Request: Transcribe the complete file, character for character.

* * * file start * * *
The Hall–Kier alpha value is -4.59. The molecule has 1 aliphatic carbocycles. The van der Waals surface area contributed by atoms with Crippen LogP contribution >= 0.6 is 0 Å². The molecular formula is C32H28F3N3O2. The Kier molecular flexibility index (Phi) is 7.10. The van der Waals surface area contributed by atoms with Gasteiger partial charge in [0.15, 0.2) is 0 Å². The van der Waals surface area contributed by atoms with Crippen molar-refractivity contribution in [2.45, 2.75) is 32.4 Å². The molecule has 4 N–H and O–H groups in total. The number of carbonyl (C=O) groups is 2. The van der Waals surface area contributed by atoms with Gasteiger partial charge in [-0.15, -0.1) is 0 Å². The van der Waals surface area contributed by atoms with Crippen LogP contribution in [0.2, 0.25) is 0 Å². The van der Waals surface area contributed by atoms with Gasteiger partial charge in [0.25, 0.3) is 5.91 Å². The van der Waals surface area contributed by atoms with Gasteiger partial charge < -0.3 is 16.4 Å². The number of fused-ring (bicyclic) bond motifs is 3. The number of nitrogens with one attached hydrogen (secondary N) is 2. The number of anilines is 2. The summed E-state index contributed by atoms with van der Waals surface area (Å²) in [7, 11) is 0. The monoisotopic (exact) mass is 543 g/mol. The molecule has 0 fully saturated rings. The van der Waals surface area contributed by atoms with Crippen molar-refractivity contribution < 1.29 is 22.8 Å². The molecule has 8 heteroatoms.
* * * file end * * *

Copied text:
The Hall–Kier alpha value is -4.59. The molecule has 1 aliphatic carbocycles. The van der Waals surface area contributed by atoms with Crippen LogP contribution >= 0.6 is 0 Å². The molecular formula is C32H28F3N3O2. The Kier molecular flexibility index (Phi) is 7.10. The van der Waals surface area contributed by atoms with Gasteiger partial charge in [0.15, 0.2) is 0 Å². The van der Waals surface area contributed by atoms with Crippen molar-refractivity contribution in [2.45, 2.75) is 32.4 Å². The molecule has 4 N–H and O–H groups in total. The number of carbonyl (C=O) groups is 2. The van der Waals surface area contributed by atoms with Gasteiger partial charge in [-0.15, -0.1) is 0 Å². The van der Waals surface area contributed by atoms with Crippen LogP contribution in [0.2, 0.25) is 0 Å². The van der Waals surface area contributed by atoms with Gasteiger partial charge in [0.25, 0.3) is 5.91 Å². The van der Waals surface area contributed by atoms with Gasteiger partial charge < -0.3 is 16.4 Å². The number of fused-ring (bicyclic) bond motifs is 3. The number of nitrogens with one attached hydrogen (secondary N) is 2. The number of anilines is 2. The summed E-state index contributed by atoms with van der Waals surface area (Å²) in [7, 11) is 0. The monoisotopic (exact) mass is 543 g/mol. The molecule has 0 fully saturated rings. The van der Waals surface area contributed by atoms with Crippen molar-refractivity contribution < 1.29 is 22.8 Å². The molecule has 8 heteroatoms.